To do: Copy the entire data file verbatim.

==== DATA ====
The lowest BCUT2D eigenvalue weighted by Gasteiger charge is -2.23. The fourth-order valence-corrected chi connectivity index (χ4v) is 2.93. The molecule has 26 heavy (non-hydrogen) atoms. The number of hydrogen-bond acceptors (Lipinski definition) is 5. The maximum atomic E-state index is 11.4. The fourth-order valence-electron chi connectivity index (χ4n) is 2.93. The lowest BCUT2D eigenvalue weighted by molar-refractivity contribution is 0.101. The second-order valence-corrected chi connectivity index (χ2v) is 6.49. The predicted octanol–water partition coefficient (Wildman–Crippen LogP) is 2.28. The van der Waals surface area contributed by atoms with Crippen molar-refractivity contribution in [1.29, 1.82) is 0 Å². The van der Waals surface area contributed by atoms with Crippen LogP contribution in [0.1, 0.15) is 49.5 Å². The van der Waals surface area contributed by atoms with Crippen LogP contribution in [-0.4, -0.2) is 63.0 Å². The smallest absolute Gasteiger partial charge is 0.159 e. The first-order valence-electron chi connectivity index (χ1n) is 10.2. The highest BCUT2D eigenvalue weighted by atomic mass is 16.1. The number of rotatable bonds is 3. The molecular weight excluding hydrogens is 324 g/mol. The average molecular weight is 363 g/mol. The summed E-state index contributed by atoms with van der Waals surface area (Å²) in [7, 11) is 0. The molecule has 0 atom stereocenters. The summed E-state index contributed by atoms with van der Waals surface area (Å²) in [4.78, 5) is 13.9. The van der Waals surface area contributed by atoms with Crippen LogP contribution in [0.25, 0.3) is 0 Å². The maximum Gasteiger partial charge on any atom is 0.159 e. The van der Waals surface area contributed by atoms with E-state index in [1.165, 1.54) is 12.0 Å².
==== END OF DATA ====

The lowest BCUT2D eigenvalue weighted by Gasteiger charge is -2.23. The fourth-order valence-corrected chi connectivity index (χ4v) is 2.93. The molecule has 26 heavy (non-hydrogen) atoms. The number of hydrogen-bond acceptors (Lipinski definition) is 5. The maximum atomic E-state index is 11.4. The fourth-order valence-electron chi connectivity index (χ4n) is 2.93. The lowest BCUT2D eigenvalue weighted by molar-refractivity contribution is 0.101. The second-order valence-corrected chi connectivity index (χ2v) is 6.49. The predicted octanol–water partition coefficient (Wildman–Crippen LogP) is 2.28. The van der Waals surface area contributed by atoms with Crippen molar-refractivity contribution in [1.29, 1.82) is 0 Å². The van der Waals surface area contributed by atoms with Crippen LogP contribution in [0.1, 0.15) is 49.5 Å². The van der Waals surface area contributed by atoms with Crippen LogP contribution in [-0.4, -0.2) is 63.0 Å². The smallest absolute Gasteiger partial charge is 0.159 e. The first-order valence-electron chi connectivity index (χ1n) is 10.2. The highest BCUT2D eigenvalue weighted by atomic mass is 16.1. The number of rotatable bonds is 3. The molecular weight excluding hydrogens is 324 g/mol. The average molecular weight is 363 g/mol. The summed E-state index contributed by atoms with van der Waals surface area (Å²) in [7, 11) is 0. The molecule has 0 atom stereocenters. The summed E-state index contributed by atoms with van der Waals surface area (Å²) in [4.78, 5) is 13.9. The van der Waals surface area contributed by atoms with Crippen LogP contribution in [0.25, 0.3) is 0 Å². The maximum Gasteiger partial charge on any atom is 0.159 e. The van der Waals surface area contributed by atoms with E-state index in [1.165, 1.54) is 12.0 Å².